Who was it that caught me on the roof of the Hyperion the night of the 4th that first summer after I moved in? That's right, Wesley. Cordelia had wangled an invitation to someone's boat party, and Gunn was nursemaiding his gang through the carnivals and parades. Wesley had gotten homesick and tired of Ungrateful Day, as he'd taken to calling it, and wandered to the office to see if there was work he could lose himself in. I still think he headed up to the roof to watch the fireworks himself, but he always claimed he was just strolling through the halls and got suspicious when he saw the roof access door open. Whatever, we watched the fireworks together, not saying anything other than "Pretty" and "Oh, look, that building's on fire."

The next year, I was still numb from Buffy's death and the whole Pylea thing. Suddenly the 4th rolled around and Cordy's directing Wes and Gunn in carrying a grill up onto the roof, drafting me into lugging food and beer, and bullying Fred out of her room in order to celebrate her first Earth holiday in five years. It was a good night. I caught myself looking forward to the next one.

I remember thinking, "My son was born in America. He is an American." Well, Irish-American. I always hated St. Patrick's Day, but I was going to teach him to love fireworks as much as his old man did. I think I was too far gone to notice when the 4th rolled around again. I don't imagine they celebrated that year, though I wonder what Connor made of it.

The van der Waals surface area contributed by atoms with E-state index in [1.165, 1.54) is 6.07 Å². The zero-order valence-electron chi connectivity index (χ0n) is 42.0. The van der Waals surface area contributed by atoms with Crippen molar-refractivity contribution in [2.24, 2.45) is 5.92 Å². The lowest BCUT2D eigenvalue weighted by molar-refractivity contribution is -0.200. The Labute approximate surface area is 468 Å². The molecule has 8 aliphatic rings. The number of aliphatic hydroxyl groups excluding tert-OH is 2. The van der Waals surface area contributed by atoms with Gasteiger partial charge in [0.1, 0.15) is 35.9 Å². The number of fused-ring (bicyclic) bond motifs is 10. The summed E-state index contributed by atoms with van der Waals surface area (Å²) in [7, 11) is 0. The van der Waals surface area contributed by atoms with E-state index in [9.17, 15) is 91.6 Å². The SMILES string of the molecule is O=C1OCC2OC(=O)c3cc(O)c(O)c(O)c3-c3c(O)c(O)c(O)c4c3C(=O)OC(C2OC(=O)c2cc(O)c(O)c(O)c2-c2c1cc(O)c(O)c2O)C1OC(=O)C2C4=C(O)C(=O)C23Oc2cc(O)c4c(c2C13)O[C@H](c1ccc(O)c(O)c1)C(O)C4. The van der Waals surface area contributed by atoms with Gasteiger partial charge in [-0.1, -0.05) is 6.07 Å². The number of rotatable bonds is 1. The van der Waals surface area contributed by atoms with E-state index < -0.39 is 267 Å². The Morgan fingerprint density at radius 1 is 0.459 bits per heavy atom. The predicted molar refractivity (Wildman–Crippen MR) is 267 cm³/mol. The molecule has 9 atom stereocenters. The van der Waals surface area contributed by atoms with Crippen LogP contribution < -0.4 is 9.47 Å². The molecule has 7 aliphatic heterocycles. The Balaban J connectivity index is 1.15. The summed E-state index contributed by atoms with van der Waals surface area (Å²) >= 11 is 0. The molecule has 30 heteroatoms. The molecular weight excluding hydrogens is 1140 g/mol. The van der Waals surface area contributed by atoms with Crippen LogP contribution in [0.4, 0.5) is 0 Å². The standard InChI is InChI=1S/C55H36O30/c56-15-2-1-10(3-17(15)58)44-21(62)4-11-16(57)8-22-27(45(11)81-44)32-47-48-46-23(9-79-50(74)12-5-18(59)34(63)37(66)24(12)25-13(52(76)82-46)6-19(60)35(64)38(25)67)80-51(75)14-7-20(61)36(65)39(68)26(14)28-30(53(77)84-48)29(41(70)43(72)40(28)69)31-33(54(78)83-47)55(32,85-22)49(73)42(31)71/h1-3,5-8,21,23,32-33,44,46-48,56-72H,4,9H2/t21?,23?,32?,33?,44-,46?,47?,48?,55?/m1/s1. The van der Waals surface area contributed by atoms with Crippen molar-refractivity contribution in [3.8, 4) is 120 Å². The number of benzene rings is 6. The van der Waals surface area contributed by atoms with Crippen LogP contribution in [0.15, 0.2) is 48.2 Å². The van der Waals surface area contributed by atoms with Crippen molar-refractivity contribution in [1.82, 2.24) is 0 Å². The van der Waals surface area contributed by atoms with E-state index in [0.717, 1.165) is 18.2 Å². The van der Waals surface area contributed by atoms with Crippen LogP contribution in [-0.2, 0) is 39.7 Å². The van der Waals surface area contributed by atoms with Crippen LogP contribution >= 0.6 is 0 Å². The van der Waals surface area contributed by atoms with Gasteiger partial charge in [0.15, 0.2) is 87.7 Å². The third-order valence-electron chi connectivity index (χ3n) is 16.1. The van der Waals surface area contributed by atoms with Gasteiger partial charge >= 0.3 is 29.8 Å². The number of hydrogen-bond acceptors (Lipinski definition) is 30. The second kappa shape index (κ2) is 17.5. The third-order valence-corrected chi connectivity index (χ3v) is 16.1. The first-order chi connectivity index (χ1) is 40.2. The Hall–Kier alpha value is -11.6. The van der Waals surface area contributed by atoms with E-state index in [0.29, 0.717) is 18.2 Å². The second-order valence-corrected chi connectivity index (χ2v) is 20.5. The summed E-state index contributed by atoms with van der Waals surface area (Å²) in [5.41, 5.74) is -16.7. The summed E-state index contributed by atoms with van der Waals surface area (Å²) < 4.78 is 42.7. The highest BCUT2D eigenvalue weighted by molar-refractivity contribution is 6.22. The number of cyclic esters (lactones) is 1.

I should have made them edit Connor from my head, too, after I saw him. But, no, I always get to remember everything.

Apparently Wolfram & Hart has a softball league. And a big picnic in a park on the 4th of July. I saw the fliers on the bulletin boards, and some of the folks in the halls said they were sorry I wouldn't be able to join them for the ballgames and barbecue, but they hoped I would be able to join them for the private fireworks display. Something about a unique show such as only Wolfram & Hart could organize. As their new boss, I suppose I should have gone, but as an old champion--who the hell pinned that word on me, anyway?--I can't stand socializing with them.

Two years ago I had a family with me. I even laughed and didn't feel like I was betraying Buffy's memory. Gunn and Wesley got into a not-fight about the Revolution, Cordy just shook her head and pretended she wasn't having a good time, and Fred sat in a corner, big-eyed with uncertainty until the fireworks started and she started naming the chemical compositions of the colored fires. I wonder if she even remembers what day it is, down there in her lab. Gunn is--I don't know where Gunn is. He's alone a lot, these days, though he always seems to be listening to something none of the rest of us can hear. And Cordy--she was gorgeous that night, the evening breeze in her hair as she let out little squeaks of delight when an especially loud firework burst in the air. She tried to deny doing anything so plebeian, but we all saw her.

A big fountain of blue and red sparks just went off over at the pier. The piercing colors hurt my eyes a little, but I can see them burn longer than humans can. I hear someone say, "That one was lovely," and it sounds so close . . .

I don't turn at the sound of footsteps on the rooftop, but I do pick up the cold beer Wesley sets down on the balustrade in front of me. We don't speak, except to say, "Can you hear the car alarms going off with the impact of the sound waves?" and "I didn't know they could do that shade of green."